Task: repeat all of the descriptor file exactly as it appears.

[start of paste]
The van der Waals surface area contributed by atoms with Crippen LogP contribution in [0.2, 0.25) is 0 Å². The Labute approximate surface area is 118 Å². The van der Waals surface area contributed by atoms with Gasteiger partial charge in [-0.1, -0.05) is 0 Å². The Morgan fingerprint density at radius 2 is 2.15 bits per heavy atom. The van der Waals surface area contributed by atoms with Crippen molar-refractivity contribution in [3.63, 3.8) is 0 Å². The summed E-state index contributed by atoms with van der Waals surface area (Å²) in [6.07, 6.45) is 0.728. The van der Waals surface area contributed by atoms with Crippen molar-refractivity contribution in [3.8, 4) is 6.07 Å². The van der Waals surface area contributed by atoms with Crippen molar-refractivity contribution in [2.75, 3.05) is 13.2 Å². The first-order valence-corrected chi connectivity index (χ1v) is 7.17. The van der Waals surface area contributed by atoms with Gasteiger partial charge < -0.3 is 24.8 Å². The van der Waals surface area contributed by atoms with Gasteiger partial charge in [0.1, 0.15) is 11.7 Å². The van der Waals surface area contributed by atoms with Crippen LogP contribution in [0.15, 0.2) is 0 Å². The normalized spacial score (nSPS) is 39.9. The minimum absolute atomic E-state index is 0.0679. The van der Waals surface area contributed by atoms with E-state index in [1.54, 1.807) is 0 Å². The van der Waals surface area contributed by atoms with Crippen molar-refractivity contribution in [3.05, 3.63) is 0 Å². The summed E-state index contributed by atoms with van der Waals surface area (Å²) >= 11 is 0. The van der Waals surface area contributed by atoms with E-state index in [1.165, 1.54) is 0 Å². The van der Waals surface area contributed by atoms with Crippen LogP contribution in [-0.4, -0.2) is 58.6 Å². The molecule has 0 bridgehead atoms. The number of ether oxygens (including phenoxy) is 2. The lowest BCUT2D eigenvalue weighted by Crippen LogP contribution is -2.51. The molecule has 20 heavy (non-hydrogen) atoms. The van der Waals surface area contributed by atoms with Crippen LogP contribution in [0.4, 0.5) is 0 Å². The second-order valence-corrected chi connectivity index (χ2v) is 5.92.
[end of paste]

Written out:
The van der Waals surface area contributed by atoms with Crippen LogP contribution in [0.2, 0.25) is 0 Å². The Labute approximate surface area is 118 Å². The van der Waals surface area contributed by atoms with Gasteiger partial charge in [-0.1, -0.05) is 0 Å². The Morgan fingerprint density at radius 2 is 2.15 bits per heavy atom. The van der Waals surface area contributed by atoms with Crippen molar-refractivity contribution in [3.63, 3.8) is 0 Å². The summed E-state index contributed by atoms with van der Waals surface area (Å²) in [6.07, 6.45) is 0.728. The van der Waals surface area contributed by atoms with Crippen molar-refractivity contribution in [3.8, 4) is 6.07 Å². The van der Waals surface area contributed by atoms with Crippen molar-refractivity contribution in [2.75, 3.05) is 13.2 Å². The first-order valence-corrected chi connectivity index (χ1v) is 7.17. The van der Waals surface area contributed by atoms with Gasteiger partial charge < -0.3 is 24.8 Å². The van der Waals surface area contributed by atoms with Gasteiger partial charge in [0.1, 0.15) is 11.7 Å². The van der Waals surface area contributed by atoms with Crippen LogP contribution in [0.15, 0.2) is 0 Å². The normalized spacial score (nSPS) is 39.9. The minimum absolute atomic E-state index is 0.0679. The van der Waals surface area contributed by atoms with E-state index in [1.54, 1.807) is 0 Å². The van der Waals surface area contributed by atoms with Crippen molar-refractivity contribution in [3.05, 3.63) is 0 Å². The summed E-state index contributed by atoms with van der Waals surface area (Å²) >= 11 is 0. The van der Waals surface area contributed by atoms with E-state index in [1.165, 1.54) is 0 Å². The van der Waals surface area contributed by atoms with Crippen LogP contribution in [-0.4, -0.2) is 58.6 Å². The molecule has 0 bridgehead atoms. The number of ether oxygens (including phenoxy) is 2. The lowest BCUT2D eigenvalue weighted by Crippen LogP contribution is -2.51. The molecule has 20 heavy (non-hydrogen) atoms. The van der Waals surface area contributed by atoms with Crippen LogP contribution in [0.4, 0.5) is 0 Å². The second-order valence-corrected chi connectivity index (χ2v) is 5.92.